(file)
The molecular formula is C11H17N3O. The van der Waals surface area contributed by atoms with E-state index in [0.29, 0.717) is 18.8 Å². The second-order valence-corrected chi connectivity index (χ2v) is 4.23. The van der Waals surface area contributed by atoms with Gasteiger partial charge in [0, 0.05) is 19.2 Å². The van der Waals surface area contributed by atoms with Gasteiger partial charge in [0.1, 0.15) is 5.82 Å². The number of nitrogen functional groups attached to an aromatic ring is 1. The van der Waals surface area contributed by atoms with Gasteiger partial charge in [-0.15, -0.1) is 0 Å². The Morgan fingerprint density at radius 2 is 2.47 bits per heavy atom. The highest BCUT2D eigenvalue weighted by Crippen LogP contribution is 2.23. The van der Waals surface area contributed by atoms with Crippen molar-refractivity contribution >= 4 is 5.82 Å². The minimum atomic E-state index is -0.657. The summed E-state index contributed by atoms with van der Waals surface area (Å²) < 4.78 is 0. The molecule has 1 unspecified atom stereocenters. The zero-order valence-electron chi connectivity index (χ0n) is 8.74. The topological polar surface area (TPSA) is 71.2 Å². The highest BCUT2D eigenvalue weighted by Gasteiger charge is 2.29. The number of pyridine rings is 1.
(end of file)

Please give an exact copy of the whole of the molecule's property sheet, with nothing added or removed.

The molecular formula is C11H17N3O. The van der Waals surface area contributed by atoms with E-state index in [0.29, 0.717) is 18.8 Å². The second-order valence-corrected chi connectivity index (χ2v) is 4.23. The van der Waals surface area contributed by atoms with Gasteiger partial charge in [0, 0.05) is 19.2 Å². The van der Waals surface area contributed by atoms with Gasteiger partial charge in [0.1, 0.15) is 5.82 Å². The number of nitrogen functional groups attached to an aromatic ring is 1. The van der Waals surface area contributed by atoms with Gasteiger partial charge in [-0.15, -0.1) is 0 Å². The Morgan fingerprint density at radius 2 is 2.47 bits per heavy atom. The highest BCUT2D eigenvalue weighted by Crippen LogP contribution is 2.23. The van der Waals surface area contributed by atoms with Crippen molar-refractivity contribution >= 4 is 5.82 Å². The minimum atomic E-state index is -0.657. The summed E-state index contributed by atoms with van der Waals surface area (Å²) < 4.78 is 0. The molecule has 1 unspecified atom stereocenters. The zero-order valence-electron chi connectivity index (χ0n) is 8.74. The topological polar surface area (TPSA) is 71.2 Å². The highest BCUT2D eigenvalue weighted by Gasteiger charge is 2.29. The number of pyridine rings is 1.